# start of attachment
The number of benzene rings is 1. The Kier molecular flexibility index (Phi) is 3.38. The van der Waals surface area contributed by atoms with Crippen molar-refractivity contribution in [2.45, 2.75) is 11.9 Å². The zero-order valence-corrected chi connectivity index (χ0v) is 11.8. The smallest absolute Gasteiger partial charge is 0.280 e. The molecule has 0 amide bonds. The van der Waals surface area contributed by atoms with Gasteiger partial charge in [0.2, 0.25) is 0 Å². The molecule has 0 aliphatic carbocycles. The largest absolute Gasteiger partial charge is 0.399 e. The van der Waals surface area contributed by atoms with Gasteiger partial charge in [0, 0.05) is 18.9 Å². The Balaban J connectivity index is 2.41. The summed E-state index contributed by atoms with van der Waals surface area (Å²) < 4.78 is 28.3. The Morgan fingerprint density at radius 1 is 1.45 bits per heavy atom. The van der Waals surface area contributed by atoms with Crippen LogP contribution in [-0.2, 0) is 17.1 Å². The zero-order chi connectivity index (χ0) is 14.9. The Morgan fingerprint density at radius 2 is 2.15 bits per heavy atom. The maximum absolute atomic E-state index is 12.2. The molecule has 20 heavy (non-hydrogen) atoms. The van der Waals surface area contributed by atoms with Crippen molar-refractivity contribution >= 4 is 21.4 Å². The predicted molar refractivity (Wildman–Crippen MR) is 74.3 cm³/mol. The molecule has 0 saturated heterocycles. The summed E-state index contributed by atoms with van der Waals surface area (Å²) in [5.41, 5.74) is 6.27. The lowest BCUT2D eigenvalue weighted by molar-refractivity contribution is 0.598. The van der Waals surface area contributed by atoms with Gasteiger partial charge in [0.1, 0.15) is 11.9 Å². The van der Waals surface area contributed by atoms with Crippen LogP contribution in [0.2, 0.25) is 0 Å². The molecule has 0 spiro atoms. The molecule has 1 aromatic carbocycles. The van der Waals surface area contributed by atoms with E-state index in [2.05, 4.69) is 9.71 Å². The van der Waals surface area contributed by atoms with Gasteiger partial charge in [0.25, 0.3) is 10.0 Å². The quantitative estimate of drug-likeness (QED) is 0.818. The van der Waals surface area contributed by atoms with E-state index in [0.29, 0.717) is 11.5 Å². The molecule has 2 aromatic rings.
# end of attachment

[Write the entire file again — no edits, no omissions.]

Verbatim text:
The number of benzene rings is 1. The Kier molecular flexibility index (Phi) is 3.38. The van der Waals surface area contributed by atoms with Crippen molar-refractivity contribution in [2.45, 2.75) is 11.9 Å². The zero-order valence-corrected chi connectivity index (χ0v) is 11.8. The smallest absolute Gasteiger partial charge is 0.280 e. The molecule has 0 amide bonds. The van der Waals surface area contributed by atoms with Gasteiger partial charge in [0.2, 0.25) is 0 Å². The molecule has 0 aliphatic carbocycles. The largest absolute Gasteiger partial charge is 0.399 e. The van der Waals surface area contributed by atoms with Gasteiger partial charge in [0, 0.05) is 18.9 Å². The Balaban J connectivity index is 2.41. The summed E-state index contributed by atoms with van der Waals surface area (Å²) < 4.78 is 28.3. The Morgan fingerprint density at radius 1 is 1.45 bits per heavy atom. The van der Waals surface area contributed by atoms with Crippen LogP contribution in [-0.2, 0) is 17.1 Å². The zero-order chi connectivity index (χ0) is 14.9. The Morgan fingerprint density at radius 2 is 2.15 bits per heavy atom. The maximum absolute atomic E-state index is 12.2. The molecule has 20 heavy (non-hydrogen) atoms. The van der Waals surface area contributed by atoms with Crippen molar-refractivity contribution >= 4 is 21.4 Å². The predicted molar refractivity (Wildman–Crippen MR) is 74.3 cm³/mol. The molecule has 0 saturated heterocycles. The summed E-state index contributed by atoms with van der Waals surface area (Å²) in [5.41, 5.74) is 6.27. The lowest BCUT2D eigenvalue weighted by molar-refractivity contribution is 0.598. The van der Waals surface area contributed by atoms with Gasteiger partial charge in [0.1, 0.15) is 11.9 Å². The van der Waals surface area contributed by atoms with Crippen LogP contribution in [0.2, 0.25) is 0 Å². The molecule has 0 spiro atoms. The molecule has 1 aromatic carbocycles. The van der Waals surface area contributed by atoms with E-state index in [2.05, 4.69) is 9.71 Å². The van der Waals surface area contributed by atoms with Gasteiger partial charge in [0.25, 0.3) is 10.0 Å². The quantitative estimate of drug-likeness (QED) is 0.818. The van der Waals surface area contributed by atoms with E-state index in [0.29, 0.717) is 11.5 Å². The molecule has 2 aromatic rings.